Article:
6/3/2016 08:29:25 pm
Does he bring the steel-gray duct tape or has he picked out one of the flashier rolls which, I think, are smaller? Either way, I know I'm adding it to my packing list! Thanks!
6/3/2016 08:45:41 pm
Normally he brings the manly steel-gray duct tape, Nancy, but last time he carried some bright yellow duct tape I happened to have. Our small repairs looked much jollier, so I suspect there will be more zingy colors in our future. And yes, the rolls tend to be smaller, so that's another plus as well.
6/3/2016 10:02:08 pm
Rich and Karen
6/4/2016 04:23:27 pm
Yay Cleveland! Another claim to glory for my old stomping grounds! Thanks, Noreen. And I recently learned that it was originally made from a rubber-based adhesive applied to a durable backing of — drum roll, please — duck cloth. So those of us who call it "duck tape" aren't entirely wrong!
6/4/2016 12:08:32 am
Years ago here in Australia customs removed my duct tape that I had sitting in the top of my carry on backpack. Did they think I would manage a high jacking with a roll of that amazingly versatile 'stuff'?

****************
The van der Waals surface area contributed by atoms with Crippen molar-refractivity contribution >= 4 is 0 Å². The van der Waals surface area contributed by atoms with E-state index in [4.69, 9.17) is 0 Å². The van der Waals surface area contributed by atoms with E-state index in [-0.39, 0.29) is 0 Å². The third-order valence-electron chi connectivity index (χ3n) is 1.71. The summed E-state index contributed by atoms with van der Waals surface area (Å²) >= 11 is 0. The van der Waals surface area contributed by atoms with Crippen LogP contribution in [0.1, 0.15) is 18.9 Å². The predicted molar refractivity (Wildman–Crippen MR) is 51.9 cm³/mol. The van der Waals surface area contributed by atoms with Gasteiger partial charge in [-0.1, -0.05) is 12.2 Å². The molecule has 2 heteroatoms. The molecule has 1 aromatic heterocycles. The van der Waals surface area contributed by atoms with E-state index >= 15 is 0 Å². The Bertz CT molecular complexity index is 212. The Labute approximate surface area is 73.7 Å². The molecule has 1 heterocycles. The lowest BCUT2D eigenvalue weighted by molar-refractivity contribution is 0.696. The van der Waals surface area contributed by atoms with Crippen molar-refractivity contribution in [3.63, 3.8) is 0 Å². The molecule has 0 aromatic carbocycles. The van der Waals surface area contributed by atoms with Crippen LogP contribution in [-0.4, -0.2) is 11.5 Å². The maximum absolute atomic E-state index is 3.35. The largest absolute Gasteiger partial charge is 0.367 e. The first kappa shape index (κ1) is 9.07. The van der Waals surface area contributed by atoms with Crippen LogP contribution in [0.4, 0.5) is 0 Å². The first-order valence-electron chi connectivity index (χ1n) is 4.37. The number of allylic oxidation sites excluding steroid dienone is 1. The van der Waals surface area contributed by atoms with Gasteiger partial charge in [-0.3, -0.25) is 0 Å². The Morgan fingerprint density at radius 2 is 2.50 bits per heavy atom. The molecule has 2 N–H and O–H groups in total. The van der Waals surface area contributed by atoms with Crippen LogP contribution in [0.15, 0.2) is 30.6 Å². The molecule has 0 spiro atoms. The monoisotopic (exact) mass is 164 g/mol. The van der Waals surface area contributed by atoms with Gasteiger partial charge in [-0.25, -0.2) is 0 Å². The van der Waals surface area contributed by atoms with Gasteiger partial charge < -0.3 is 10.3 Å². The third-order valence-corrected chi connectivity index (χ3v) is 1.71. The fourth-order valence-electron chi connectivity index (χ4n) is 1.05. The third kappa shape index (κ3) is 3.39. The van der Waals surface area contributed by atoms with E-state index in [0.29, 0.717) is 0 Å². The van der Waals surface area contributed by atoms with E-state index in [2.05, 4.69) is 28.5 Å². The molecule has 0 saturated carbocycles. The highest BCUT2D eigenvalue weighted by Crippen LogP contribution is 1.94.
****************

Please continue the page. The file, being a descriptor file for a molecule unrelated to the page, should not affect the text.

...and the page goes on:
6/4/2016 04:26:21 pm
There's no telling what duct tape could do in the wrong hands! Apparently the security people weren't taking any chances on you using its mighty powers for nefarious purposes, Angela.
6/4/2016 04:27:45 pm
As "the guy" in that incident, you would know, Jeff! Thanks for setting the record straight.
6/4/2016 01:13:42 pm
Where's the duct tape on your trip to France?!?
6/4/2016 04:29:52 pm
TC, leaving the duct tape behind was one of the hardest sacrifices of our luggage-free travel experiment in France. Obviously the need for duct tape is one of the main reasons we don't travel luggage-free all the time.
6/5/2016 02:21:17 am
6/4/2016 09:13:22 pm
You were conspicuous in your absence. Billy D. Couldn't make it; he had a prior commitment. A lot has happened over the years. I married Claire a year ago. Brad B. Tells me you are enjoying life, traveling all over the world. Would love to hear from you. Good luck,
6/5/2016 02:19:19 am
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Winner of the 2023 Firebird Book Award for Travel
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TO I'm an American travel writer based in Seville, Spain.
Wanderlust has taken me to more than 60 countries. Every week I provide travel tips and adventure stories to inspire your journeys and let you have more fun — and better food — on the road